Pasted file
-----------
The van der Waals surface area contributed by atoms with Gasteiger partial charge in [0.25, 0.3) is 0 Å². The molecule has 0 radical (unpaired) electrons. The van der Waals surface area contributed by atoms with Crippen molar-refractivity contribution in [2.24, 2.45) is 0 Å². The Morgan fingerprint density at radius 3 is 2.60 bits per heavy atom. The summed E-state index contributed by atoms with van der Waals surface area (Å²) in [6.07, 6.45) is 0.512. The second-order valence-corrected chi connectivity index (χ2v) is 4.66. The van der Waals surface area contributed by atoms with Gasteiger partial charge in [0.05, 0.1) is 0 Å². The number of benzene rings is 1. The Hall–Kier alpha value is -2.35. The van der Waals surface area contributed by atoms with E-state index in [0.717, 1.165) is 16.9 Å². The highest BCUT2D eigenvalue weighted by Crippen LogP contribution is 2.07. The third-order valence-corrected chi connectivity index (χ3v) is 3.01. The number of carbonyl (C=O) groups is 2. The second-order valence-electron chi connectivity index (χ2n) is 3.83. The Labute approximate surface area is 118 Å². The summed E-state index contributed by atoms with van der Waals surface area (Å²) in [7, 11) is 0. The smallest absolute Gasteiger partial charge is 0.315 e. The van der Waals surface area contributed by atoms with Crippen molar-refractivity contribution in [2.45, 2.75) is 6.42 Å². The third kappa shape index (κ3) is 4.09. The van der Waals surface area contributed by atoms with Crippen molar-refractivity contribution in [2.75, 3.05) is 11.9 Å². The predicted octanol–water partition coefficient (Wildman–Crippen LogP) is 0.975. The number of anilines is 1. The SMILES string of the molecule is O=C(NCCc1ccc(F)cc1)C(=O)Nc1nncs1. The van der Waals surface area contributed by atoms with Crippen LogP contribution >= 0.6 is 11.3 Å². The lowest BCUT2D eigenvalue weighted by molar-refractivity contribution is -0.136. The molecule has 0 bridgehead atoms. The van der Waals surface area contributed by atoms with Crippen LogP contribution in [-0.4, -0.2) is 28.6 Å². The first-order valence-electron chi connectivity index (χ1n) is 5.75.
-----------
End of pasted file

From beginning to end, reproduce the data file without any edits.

The van der Waals surface area contributed by atoms with Gasteiger partial charge in [0.25, 0.3) is 0 Å². The molecule has 0 radical (unpaired) electrons. The van der Waals surface area contributed by atoms with Crippen molar-refractivity contribution in [2.24, 2.45) is 0 Å². The Morgan fingerprint density at radius 3 is 2.60 bits per heavy atom. The summed E-state index contributed by atoms with van der Waals surface area (Å²) in [6.07, 6.45) is 0.512. The second-order valence-corrected chi connectivity index (χ2v) is 4.66. The van der Waals surface area contributed by atoms with Gasteiger partial charge in [0.05, 0.1) is 0 Å². The number of benzene rings is 1. The Hall–Kier alpha value is -2.35. The van der Waals surface area contributed by atoms with E-state index in [0.717, 1.165) is 16.9 Å². The highest BCUT2D eigenvalue weighted by Crippen LogP contribution is 2.07. The third-order valence-corrected chi connectivity index (χ3v) is 3.01. The number of carbonyl (C=O) groups is 2. The second-order valence-electron chi connectivity index (χ2n) is 3.83. The Labute approximate surface area is 118 Å². The summed E-state index contributed by atoms with van der Waals surface area (Å²) in [7, 11) is 0. The smallest absolute Gasteiger partial charge is 0.315 e. The van der Waals surface area contributed by atoms with Crippen molar-refractivity contribution in [2.45, 2.75) is 6.42 Å². The third kappa shape index (κ3) is 4.09. The van der Waals surface area contributed by atoms with Crippen molar-refractivity contribution in [2.75, 3.05) is 11.9 Å². The predicted octanol–water partition coefficient (Wildman–Crippen LogP) is 0.975. The number of anilines is 1. The SMILES string of the molecule is O=C(NCCc1ccc(F)cc1)C(=O)Nc1nncs1. The van der Waals surface area contributed by atoms with Crippen LogP contribution >= 0.6 is 11.3 Å². The lowest BCUT2D eigenvalue weighted by molar-refractivity contribution is -0.136. The molecule has 0 bridgehead atoms. The van der Waals surface area contributed by atoms with Crippen LogP contribution in [-0.4, -0.2) is 28.6 Å². The first-order valence-electron chi connectivity index (χ1n) is 5.75.